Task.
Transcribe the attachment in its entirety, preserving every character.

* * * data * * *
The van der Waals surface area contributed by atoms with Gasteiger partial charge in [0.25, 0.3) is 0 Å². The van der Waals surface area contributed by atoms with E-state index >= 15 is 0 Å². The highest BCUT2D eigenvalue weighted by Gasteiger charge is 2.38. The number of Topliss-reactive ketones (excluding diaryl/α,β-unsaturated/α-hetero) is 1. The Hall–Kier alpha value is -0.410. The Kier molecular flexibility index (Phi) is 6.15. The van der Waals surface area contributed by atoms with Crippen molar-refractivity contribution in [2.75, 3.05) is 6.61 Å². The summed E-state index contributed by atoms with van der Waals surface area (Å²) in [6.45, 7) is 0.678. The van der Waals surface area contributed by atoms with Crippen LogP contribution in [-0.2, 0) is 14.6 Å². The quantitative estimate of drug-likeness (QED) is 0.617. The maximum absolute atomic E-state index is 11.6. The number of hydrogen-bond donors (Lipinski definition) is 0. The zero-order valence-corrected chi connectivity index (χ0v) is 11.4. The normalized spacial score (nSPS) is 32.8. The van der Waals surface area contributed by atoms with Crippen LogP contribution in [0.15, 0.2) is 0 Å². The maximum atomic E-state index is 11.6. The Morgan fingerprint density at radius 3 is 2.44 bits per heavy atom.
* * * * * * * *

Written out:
The van der Waals surface area contributed by atoms with Gasteiger partial charge in [0.25, 0.3) is 0 Å². The van der Waals surface area contributed by atoms with E-state index >= 15 is 0 Å². The highest BCUT2D eigenvalue weighted by Gasteiger charge is 2.38. The number of Topliss-reactive ketones (excluding diaryl/α,β-unsaturated/α-hetero) is 1. The Hall–Kier alpha value is -0.410. The Kier molecular flexibility index (Phi) is 6.15. The van der Waals surface area contributed by atoms with Crippen molar-refractivity contribution in [2.75, 3.05) is 6.61 Å². The summed E-state index contributed by atoms with van der Waals surface area (Å²) in [6.45, 7) is 0.678. The van der Waals surface area contributed by atoms with Crippen LogP contribution in [-0.2, 0) is 14.6 Å². The quantitative estimate of drug-likeness (QED) is 0.617. The maximum absolute atomic E-state index is 11.6. The number of hydrogen-bond donors (Lipinski definition) is 0. The zero-order valence-corrected chi connectivity index (χ0v) is 11.4. The normalized spacial score (nSPS) is 32.8. The van der Waals surface area contributed by atoms with Crippen LogP contribution in [0.15, 0.2) is 0 Å². The maximum atomic E-state index is 11.6. The Morgan fingerprint density at radius 3 is 2.44 bits per heavy atom.